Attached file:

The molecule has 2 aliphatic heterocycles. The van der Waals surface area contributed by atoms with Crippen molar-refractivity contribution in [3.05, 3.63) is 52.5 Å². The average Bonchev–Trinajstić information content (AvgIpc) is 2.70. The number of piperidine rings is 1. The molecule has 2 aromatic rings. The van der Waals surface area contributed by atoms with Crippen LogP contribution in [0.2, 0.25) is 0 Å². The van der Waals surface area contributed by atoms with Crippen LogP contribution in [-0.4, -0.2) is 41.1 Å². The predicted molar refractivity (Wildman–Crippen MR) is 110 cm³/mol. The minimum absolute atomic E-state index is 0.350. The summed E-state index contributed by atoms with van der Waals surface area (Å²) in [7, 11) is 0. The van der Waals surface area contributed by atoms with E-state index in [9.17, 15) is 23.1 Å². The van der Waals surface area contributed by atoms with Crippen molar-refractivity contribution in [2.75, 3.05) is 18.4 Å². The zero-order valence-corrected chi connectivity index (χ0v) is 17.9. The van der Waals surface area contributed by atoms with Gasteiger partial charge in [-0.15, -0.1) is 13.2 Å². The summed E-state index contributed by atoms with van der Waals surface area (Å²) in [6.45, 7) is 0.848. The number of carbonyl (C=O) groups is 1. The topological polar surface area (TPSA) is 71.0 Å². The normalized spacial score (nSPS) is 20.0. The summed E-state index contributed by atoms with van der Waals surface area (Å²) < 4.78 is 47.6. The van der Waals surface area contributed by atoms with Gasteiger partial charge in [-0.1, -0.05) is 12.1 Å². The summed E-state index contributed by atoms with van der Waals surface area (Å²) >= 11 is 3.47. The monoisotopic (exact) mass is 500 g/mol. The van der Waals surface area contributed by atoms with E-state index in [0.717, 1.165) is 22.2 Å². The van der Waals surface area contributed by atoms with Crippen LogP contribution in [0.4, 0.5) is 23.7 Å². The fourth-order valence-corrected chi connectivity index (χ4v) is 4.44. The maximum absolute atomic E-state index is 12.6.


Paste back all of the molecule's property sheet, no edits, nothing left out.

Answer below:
The molecule has 2 aliphatic heterocycles. The van der Waals surface area contributed by atoms with Crippen molar-refractivity contribution in [3.05, 3.63) is 52.5 Å². The average Bonchev–Trinajstić information content (AvgIpc) is 2.70. The number of piperidine rings is 1. The molecule has 2 aromatic rings. The van der Waals surface area contributed by atoms with Crippen LogP contribution in [0.2, 0.25) is 0 Å². The van der Waals surface area contributed by atoms with Crippen LogP contribution in [-0.4, -0.2) is 41.1 Å². The predicted molar refractivity (Wildman–Crippen MR) is 110 cm³/mol. The minimum absolute atomic E-state index is 0.350. The summed E-state index contributed by atoms with van der Waals surface area (Å²) in [7, 11) is 0. The van der Waals surface area contributed by atoms with E-state index in [9.17, 15) is 23.1 Å². The van der Waals surface area contributed by atoms with Crippen molar-refractivity contribution in [2.75, 3.05) is 18.4 Å². The zero-order valence-corrected chi connectivity index (χ0v) is 17.9. The van der Waals surface area contributed by atoms with Gasteiger partial charge in [-0.15, -0.1) is 13.2 Å². The summed E-state index contributed by atoms with van der Waals surface area (Å²) in [6.45, 7) is 0.848. The number of carbonyl (C=O) groups is 1. The topological polar surface area (TPSA) is 71.0 Å². The normalized spacial score (nSPS) is 20.0. The summed E-state index contributed by atoms with van der Waals surface area (Å²) < 4.78 is 47.6. The van der Waals surface area contributed by atoms with Gasteiger partial charge in [-0.1, -0.05) is 12.1 Å². The summed E-state index contributed by atoms with van der Waals surface area (Å²) >= 11 is 3.47. The monoisotopic (exact) mass is 500 g/mol. The van der Waals surface area contributed by atoms with E-state index in [0.717, 1.165) is 22.2 Å². The van der Waals surface area contributed by atoms with Crippen LogP contribution in [0.4, 0.5) is 23.7 Å². The fourth-order valence-corrected chi connectivity index (χ4v) is 4.44. The maximum absolute atomic E-state index is 12.6.